Board of Managers of The Soundings Condominium v. Sonja Foerster

Board of Managers of The Soundings Condominium v. Sonja Foerster
Supreme Court of the State of New York, Appellate Division, First Department, February 23, 2016

Plaintiff, a residential Board of Managers (the “Board”) of a condominium commenced this action against a defendant/unit owner for breach of contract fraud and rescission. In defendant’s application for the purchase of a unit in the Soundings Condominium, she represented to the Board that she would use the unit as a private residence for her child’s nanny and not for any commercial or business purposes. At the time she submitted her purchase application to the Board, defendant also submitted an application to the New York State Office of Children and Family Services for a license to operate a group family day care center in the unit. Unaware of defendant’s application for a license to operate a day care center, the Board waived its right of first refusal. After taking title to the unit, defendant then informed the condominium’s managing agent that she would be running a language program for kids from the unit.

In its complaint, the Board alleged that it was induced into waiving its right of first refusal based on defendant’s representation that the unit would be used only as a private residence. Defendant moved to dismiss the complaint on the sole ground that Section 390(12) of the New York State Social Services Law (“SSL”) prohibits the Board from restricting defendant’s use of the unit as a licensed day care facility. The trial court denied defendant’s motion in its entirety holding that there were issues of fact as to whether the unit is a “dwelling” within the meaning of the SSL, and whether defendant misrepresented to the Board her intended use of the unit. On appeal, the Appellate Division modified the trial court’s decision granting defendant’s motion to the extent that it dismissed only the breach of contract and fraud causes of action.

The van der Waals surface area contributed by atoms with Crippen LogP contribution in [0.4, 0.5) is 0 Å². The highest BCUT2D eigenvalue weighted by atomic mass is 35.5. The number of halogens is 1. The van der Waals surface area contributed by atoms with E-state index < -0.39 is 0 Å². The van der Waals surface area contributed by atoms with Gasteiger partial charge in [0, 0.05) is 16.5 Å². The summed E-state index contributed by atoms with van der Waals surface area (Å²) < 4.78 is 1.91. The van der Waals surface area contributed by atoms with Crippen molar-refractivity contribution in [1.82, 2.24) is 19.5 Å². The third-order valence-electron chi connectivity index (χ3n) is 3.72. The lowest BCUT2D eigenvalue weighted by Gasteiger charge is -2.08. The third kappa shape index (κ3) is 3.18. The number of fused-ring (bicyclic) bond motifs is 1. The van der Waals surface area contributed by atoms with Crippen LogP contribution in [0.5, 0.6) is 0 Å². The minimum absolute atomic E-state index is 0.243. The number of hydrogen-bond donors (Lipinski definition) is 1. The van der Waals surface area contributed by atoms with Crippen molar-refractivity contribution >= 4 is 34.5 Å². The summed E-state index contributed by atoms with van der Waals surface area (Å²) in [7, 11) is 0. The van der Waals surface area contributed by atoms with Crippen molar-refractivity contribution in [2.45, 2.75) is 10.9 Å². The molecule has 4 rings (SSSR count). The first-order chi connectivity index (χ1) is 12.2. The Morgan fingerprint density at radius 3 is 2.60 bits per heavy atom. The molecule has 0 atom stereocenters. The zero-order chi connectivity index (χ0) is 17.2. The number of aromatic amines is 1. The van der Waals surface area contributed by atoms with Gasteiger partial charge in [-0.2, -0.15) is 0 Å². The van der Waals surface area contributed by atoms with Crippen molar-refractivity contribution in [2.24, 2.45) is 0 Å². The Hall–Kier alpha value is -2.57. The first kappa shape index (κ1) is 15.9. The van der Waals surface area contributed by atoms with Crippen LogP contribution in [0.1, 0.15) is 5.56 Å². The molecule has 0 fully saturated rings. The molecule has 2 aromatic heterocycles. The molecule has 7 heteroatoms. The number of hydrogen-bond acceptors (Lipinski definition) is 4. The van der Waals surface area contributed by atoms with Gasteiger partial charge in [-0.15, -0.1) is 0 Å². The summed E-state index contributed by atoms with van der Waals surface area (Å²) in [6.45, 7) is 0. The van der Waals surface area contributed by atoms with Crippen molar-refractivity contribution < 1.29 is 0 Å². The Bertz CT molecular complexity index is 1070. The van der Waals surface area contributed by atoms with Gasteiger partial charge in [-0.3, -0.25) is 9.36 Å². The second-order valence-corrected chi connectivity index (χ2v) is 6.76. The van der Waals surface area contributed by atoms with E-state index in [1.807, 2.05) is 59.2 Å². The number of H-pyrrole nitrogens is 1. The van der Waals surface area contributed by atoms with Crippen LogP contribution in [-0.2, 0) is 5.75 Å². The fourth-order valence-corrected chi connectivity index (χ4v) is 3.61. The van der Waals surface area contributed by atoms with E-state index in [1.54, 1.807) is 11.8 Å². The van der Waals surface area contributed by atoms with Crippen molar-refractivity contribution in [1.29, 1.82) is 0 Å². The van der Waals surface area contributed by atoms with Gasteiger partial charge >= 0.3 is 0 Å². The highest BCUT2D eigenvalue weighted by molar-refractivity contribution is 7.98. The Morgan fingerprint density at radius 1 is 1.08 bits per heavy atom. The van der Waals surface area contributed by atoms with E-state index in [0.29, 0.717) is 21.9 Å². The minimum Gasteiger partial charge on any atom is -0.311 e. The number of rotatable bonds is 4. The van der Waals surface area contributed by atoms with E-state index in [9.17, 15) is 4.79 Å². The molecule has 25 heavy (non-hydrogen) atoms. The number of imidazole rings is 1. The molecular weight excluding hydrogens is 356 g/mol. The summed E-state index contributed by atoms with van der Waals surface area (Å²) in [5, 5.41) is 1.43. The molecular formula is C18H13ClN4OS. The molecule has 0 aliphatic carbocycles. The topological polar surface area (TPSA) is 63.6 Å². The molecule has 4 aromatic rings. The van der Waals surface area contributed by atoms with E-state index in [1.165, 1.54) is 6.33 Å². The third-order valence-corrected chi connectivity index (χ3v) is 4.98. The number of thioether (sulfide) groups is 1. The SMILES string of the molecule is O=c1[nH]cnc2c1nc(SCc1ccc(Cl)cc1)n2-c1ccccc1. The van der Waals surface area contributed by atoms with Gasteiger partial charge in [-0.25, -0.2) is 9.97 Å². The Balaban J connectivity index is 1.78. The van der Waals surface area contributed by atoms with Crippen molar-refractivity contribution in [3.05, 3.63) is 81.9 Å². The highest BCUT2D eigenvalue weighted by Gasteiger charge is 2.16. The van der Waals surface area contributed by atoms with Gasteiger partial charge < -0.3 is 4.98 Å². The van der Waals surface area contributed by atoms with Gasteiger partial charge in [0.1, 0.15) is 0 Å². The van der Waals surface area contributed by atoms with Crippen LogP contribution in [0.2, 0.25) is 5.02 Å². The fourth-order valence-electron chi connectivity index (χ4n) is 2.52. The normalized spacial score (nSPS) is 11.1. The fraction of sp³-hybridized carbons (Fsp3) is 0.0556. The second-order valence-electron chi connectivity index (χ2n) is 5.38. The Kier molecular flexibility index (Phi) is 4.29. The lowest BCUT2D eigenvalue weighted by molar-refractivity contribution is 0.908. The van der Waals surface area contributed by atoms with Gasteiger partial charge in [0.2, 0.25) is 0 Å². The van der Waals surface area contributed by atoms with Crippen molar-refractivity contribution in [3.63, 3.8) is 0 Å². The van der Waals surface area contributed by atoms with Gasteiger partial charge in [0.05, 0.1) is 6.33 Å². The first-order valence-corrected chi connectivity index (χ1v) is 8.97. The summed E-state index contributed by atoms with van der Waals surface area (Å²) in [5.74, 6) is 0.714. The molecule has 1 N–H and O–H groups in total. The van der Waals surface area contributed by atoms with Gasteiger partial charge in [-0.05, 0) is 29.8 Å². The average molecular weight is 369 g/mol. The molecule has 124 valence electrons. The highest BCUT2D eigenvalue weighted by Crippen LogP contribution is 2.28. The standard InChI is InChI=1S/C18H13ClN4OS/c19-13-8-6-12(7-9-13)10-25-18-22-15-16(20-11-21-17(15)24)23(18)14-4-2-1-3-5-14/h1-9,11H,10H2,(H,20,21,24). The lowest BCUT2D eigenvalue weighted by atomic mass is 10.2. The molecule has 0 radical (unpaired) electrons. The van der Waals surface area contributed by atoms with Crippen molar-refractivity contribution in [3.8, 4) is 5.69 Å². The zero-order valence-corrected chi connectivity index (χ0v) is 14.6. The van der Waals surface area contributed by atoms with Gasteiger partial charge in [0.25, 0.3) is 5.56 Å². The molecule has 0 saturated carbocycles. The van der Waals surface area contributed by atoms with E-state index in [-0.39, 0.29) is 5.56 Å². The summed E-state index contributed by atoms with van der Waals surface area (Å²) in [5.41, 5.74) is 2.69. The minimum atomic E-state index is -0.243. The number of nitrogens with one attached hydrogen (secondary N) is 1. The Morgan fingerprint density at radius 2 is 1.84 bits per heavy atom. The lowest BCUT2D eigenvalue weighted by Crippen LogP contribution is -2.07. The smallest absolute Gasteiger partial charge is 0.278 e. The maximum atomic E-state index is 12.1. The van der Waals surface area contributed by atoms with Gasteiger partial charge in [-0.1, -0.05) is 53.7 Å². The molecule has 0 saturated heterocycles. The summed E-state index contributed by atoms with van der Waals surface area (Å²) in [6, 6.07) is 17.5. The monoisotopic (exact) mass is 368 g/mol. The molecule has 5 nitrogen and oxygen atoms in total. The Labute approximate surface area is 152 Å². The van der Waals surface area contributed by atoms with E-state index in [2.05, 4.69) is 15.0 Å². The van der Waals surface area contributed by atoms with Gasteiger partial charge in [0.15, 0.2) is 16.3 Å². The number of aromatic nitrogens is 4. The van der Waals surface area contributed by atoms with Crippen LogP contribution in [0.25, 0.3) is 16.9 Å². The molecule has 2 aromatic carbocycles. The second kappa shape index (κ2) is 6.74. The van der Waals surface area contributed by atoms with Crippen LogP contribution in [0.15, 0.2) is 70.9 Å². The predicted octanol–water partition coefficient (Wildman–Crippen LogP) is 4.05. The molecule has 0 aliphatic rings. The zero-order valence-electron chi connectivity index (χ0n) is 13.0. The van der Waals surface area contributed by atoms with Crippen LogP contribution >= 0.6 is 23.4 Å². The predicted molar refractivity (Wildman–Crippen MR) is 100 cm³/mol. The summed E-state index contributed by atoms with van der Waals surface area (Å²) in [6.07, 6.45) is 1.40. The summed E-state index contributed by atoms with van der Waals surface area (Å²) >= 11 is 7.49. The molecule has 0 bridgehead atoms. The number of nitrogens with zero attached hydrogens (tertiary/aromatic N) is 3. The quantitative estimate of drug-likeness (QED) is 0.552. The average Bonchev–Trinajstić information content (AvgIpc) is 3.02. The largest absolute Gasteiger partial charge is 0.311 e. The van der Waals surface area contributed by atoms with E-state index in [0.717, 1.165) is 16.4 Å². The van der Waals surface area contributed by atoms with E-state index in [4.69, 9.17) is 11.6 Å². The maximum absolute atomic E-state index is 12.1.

In upholding defendant’s rescission claim, the Appellate Division held that “damages are not necessary to sustain a cause of action for equitable rescission. Fraud sufficient to support the rescission requires only a misrepresentation that induces a party to enter into a contract resulting in some detriment. Unlike a cause of action in damages on the same ground, proof of scienter and pecuniary loss is not needed. The Appellate Division further held that there was ample evidence on the record that there is triable issue of fact as to whether a misrepresentation was made. The Appellate Division declined defendant’s demand to assess the effect of the SSL on the rights of the parties for two reasons. First, there is no language in the SSL that indicates an intention to abolish a claim for equitable rescission based on the present circumstances. Second, on the record before the Court, ownership of the unit is alleged to have been obtained by deception, and thus the only question is whether such deception warrants rescission. The Board did not take any action to exercise the right of first refusal to trigger the application of SSL.